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  • Individual Author: Morris, Pamela; Jones, Stephanie; Smith, Jared
    Reference Type: Report
    Year: 2002

    This paper begins to fill the information gap by capitalizing on the unique opportunity provided by the Jobs-Plus Community Revitalization Initiative for Public Housing Families, an ambitious research demonstration project that aims to improve residents’ employment status. Using data on nearly 1,500 children of public housing residents collected before the implementation of Jobs-Plus, the paper examines the well-being of children living in public housing developments and explores whether characteristics of their parents and the communities are associated with differences in the children’s outcomes.

    Key Findings

    On some, but not all, measures of school and behavioral outcomes, a substantial proportion of children living in public housing exhibited negative outcomes. As expected, older children and boys were at greater risk than younger children and girls.

    When compared with data on other children receiving welfare in selected states, children in the Jobs-Plus developments were shown to be at...

    This paper begins to fill the information gap by capitalizing on the unique opportunity provided by the Jobs-Plus Community Revitalization Initiative for Public Housing Families, an ambitious research demonstration project that aims to improve residents’ employment status. Using data on nearly 1,500 children of public housing residents collected before the implementation of Jobs-Plus, the paper examines the well-being of children living in public housing developments and explores whether characteristics of their parents and the communities are associated with differences in the children’s outcomes.

    Key Findings

    On some, but not all, measures of school and behavioral outcomes, a substantial proportion of children living in public housing exhibited negative outcomes. As expected, older children and boys were at greater risk than younger children and girls.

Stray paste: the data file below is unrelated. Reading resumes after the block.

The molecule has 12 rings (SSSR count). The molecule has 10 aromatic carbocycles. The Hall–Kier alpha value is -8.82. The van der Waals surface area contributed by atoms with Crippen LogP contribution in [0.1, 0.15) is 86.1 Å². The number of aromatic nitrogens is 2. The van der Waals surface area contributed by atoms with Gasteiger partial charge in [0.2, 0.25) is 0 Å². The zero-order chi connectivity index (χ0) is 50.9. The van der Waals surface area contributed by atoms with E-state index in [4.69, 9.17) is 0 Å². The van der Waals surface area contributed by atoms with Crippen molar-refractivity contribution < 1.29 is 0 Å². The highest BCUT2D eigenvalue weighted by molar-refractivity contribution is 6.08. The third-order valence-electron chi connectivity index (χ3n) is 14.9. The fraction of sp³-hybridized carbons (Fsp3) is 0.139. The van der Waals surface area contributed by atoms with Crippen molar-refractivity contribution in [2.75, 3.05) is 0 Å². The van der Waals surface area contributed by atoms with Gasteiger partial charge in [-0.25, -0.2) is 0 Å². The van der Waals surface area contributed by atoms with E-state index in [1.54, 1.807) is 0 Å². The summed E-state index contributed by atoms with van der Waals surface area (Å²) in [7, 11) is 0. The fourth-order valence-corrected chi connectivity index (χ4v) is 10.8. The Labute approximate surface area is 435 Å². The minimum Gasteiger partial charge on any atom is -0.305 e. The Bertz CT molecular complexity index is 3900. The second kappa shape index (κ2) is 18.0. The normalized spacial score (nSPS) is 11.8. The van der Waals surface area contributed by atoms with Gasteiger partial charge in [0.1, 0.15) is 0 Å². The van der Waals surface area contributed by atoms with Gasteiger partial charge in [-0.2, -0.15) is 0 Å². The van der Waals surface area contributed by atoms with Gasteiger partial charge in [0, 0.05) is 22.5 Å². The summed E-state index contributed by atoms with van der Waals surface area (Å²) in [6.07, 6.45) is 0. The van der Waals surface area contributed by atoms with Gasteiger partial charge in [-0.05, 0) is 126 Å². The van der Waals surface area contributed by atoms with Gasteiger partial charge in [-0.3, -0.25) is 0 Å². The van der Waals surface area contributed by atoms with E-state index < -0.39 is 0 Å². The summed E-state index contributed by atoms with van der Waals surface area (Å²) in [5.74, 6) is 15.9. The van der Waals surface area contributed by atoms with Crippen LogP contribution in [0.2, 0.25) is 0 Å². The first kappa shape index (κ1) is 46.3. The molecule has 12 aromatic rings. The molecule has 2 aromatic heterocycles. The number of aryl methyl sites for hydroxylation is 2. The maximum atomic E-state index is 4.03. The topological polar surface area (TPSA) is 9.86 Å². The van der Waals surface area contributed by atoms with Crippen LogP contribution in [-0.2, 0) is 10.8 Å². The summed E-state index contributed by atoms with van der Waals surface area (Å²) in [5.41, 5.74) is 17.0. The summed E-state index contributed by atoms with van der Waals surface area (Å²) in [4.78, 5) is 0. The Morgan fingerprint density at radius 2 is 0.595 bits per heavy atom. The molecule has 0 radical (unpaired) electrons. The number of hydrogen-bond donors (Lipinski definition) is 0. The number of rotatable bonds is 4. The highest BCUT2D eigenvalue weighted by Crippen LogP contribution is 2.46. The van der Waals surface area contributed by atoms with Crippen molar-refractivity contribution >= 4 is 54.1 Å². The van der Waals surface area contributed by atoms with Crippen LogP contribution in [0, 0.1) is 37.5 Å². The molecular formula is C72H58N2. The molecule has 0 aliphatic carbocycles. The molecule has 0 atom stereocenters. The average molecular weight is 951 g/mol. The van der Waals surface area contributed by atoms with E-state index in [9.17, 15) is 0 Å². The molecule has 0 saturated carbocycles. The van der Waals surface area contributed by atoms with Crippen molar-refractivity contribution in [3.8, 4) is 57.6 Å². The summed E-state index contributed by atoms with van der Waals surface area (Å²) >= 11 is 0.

When compared with data on other children receiving welfare in selected states, children in the Jobs-Plus developments were shown to be at only slightly greater risk of experiencing negative school and behavioral outcomes.

    Few associations were found between measures of the Jobs-Plus children’s well-being and their parents’ employment or welfare status.

    Parents’ mental health and experience with domestic abuse were associated with negative aspects of children’s schooling and behavior. However, contextual factors of the housing developments, such as the proportion of parents who had jobs, were not related to children’s outcomes.

    The data reported here provide a first look at the children in the Jobs-Plus demonstration communities. Further examination of the effects of the Jobs-Plus demonstration on child and adolescent development is planned as part of the evaluation project. This work will provide crucial information to our understanding of how neighborhood change, in combination with changes occurring within individual families, may affect the well-being of children in public housing. (author abstract)